Visiting Google, Apple, Amazon or other legitimate online markets for downloading software content are, at best, safe. But although they are official sources we’ve come to fully accept and familiarize about, these are things which aren’t 100% safe.
Take for example, a recent Google Chrome Extension called “Desbloquear Conteúdo” (Portuguese for “Unblock contents”), masquerades as a trusted browser extension, but is actually a malicious phishing application. How it works: The phishing applications secretly modify its victim’s DNS settings or hosts file to re-direct web traffic to a spoof web site. The unfortunate victim, mistakenly believing that nothing has been changed, will continue and enter his/her personal data upon a fake login page.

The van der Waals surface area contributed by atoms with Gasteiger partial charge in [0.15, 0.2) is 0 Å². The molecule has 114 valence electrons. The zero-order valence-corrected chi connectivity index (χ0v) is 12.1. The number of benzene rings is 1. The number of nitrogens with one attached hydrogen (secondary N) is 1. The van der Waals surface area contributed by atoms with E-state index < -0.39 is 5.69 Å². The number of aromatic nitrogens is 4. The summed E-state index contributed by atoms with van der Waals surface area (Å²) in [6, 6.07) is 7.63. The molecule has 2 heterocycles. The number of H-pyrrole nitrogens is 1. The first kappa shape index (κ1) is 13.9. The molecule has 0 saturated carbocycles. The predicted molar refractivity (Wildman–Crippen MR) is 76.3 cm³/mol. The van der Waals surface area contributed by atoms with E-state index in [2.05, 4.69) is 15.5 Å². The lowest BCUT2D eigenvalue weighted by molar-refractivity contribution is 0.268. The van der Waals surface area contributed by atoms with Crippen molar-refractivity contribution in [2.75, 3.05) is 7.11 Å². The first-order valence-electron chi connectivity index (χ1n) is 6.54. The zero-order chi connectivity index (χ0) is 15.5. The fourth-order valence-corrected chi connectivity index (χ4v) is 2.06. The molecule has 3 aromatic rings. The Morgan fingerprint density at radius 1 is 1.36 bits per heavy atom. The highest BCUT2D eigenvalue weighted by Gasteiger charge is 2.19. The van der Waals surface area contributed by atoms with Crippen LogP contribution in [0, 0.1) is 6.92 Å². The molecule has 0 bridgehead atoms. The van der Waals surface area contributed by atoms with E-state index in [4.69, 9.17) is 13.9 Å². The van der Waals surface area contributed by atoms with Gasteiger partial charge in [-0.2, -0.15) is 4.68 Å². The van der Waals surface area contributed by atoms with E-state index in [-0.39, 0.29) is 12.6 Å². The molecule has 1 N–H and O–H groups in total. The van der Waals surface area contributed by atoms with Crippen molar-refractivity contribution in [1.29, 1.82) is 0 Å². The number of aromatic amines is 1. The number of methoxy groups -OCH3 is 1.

What’s been cunningly deceptive about this recent malware extension is that it uses screen overlay to perfectly imitate any bank’s site interface, only replacing the login box to which unsuspecting victims will most likely input their sensitive credentials.
Google Chrome was notified about it and addressed the situation as soon as possible. It turns out the IP Address the malicious malware used is identical to another blacklisted phishing domain, which was being monitored as of late. All the same, it already is enough evidence from Google’s part.
What’s our take on this:
* There is never a fully secured web store. Chances are, though small, there are questionable software posted at trusted online markets as well (like the one we’ve discussed about.)
* Understand the risks when trusting third-party applications.
* Knowing this, only allow third-party web extensions that’re reviewed thoroughly and is being advertised by the browser you’re using. There’s less chance a malware would get that kind of exposure/recognition.
* Consider availing real time internet security services from your security provider. It usually gives out ratings to sites and applications, which lessens the chance of committing online mistakes.